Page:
Prevalence of prelactal feeding and associated factors among mothers in Addis Ketema Sub City, Addis Ababa, Ethiopia

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Sintayehu Abate Temesgen
Fikreselassie Getachew
Gebeyaw Molla
Endalkachew Fikade
Sintayehu Ashenafi
Ibrahim Kedir


Introduction: A prelacteal feed is any food except mother’s milk provided to a newborn before initiating breastfeeding. It affects timely initiation of breastfeeding and exclusive breastfeeding practices. Prelacteal feeding reduces the immunological benefits that gains from colostrum and increases the risk of susceptibility to infection. The harmful infant feeding practices of prelacteal feeding is widely practiced in the developing world including Ethiopia. Even though the issue was investigated in Ethiopia, fragmented and inconsistent findings were reported.

Objective: To assess prevalence and the factors associated with providing prelacteal feeds to children under six months in Addis Ketema Sub-City, Addis Ababa, Ethiopia.

Methods: Facility based cross-sectional study design was conducted from July to October 2019. Among the available ten health centers, three of them were selected through lottery method and from these, 633 study participants were employed by using systematic random sampling technique. Data were analyzed using SPSS version 20.00. The association between dependent and independent variables was assessed by multiple logistic regression. Factors with P-value <0.05 were taken as statistically significant.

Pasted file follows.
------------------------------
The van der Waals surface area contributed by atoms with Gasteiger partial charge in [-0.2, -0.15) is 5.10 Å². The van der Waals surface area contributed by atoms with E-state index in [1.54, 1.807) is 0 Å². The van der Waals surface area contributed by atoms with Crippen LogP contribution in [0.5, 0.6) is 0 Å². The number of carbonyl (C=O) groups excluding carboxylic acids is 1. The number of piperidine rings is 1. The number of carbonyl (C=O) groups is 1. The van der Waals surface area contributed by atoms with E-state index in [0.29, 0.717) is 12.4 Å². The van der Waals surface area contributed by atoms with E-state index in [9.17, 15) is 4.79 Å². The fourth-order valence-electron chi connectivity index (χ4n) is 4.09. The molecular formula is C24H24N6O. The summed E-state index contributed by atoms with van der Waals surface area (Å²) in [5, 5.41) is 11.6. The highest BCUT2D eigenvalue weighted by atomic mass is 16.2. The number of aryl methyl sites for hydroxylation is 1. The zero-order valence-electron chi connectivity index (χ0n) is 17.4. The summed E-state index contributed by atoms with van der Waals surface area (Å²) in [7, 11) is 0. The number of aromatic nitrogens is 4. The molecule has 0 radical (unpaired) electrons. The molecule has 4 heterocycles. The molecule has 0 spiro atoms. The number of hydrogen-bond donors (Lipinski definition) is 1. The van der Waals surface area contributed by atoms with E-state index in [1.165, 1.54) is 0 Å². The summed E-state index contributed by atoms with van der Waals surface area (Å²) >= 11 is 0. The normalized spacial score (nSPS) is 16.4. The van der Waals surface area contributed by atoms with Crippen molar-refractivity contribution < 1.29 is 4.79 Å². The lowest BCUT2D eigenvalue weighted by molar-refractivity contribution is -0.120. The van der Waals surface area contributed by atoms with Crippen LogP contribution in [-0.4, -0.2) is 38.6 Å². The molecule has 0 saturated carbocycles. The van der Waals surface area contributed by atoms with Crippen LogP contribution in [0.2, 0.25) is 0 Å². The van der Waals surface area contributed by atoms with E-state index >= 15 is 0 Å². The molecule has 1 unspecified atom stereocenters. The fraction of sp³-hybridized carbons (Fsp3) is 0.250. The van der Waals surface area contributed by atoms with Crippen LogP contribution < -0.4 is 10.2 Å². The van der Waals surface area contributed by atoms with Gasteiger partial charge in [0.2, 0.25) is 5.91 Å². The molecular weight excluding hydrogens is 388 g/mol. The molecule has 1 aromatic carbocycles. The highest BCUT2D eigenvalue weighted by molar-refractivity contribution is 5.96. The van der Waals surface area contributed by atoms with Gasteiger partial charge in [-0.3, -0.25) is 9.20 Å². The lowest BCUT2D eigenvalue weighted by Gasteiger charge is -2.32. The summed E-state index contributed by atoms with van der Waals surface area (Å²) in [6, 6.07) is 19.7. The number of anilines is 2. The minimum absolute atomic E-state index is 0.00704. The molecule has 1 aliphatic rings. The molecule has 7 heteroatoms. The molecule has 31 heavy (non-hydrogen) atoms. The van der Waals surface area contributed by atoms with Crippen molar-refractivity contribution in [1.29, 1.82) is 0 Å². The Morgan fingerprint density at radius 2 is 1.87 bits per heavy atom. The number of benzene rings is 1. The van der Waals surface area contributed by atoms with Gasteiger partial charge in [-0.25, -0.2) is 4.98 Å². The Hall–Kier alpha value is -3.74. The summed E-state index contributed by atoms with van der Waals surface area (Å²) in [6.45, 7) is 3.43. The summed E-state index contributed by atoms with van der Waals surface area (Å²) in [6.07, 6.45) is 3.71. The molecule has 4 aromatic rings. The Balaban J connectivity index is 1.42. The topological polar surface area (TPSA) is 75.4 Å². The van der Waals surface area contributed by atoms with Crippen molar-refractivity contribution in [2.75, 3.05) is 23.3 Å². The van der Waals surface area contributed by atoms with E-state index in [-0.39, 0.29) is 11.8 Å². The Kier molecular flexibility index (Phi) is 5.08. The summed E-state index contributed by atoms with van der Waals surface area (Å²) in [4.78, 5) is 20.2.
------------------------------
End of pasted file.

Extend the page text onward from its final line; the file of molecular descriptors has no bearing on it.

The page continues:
Result: A sample of 604 mothers and care givers were participated in the study. A total of 175 (29%) of mothers reported providing prelactal feeds to their newborn infants. Plain water (n = 17), sugar/glucose (n = 34), infant formula (n = 60), and butter (n=12) were some of the reported prelacteal feeds. Mothers who had family size of 3-4 (AOR =2.79, 95% 2.79(1.13-6.87), and  ≥ 5 (AOR= 5.83,   95% 2.35 (2.35-14.445), and mothers who were unable to read and write (AOR=1.36,95% 1.36(1.221-1.59) were more likely practiced prelactal feeding while mothers who fed colostrum (AOR=.222,95% .222(.05-.98) and those attended ANC (AOR=0.296, 95%  .296(.117-.747) were less likely to practice.

Conclusions: Prelacteal feeding practice in Addis ketema sub-city was found to be high. Decrease level of education, increase number of family size, lack to attend ANC, and refrain to feed colostrum were strongly associated with prelactal feeding practice. Therefore improve educational status of mothers, limiting family size, promoting ANC follow up and colostrum feeding are important measures for preventing prelacteal feeding.

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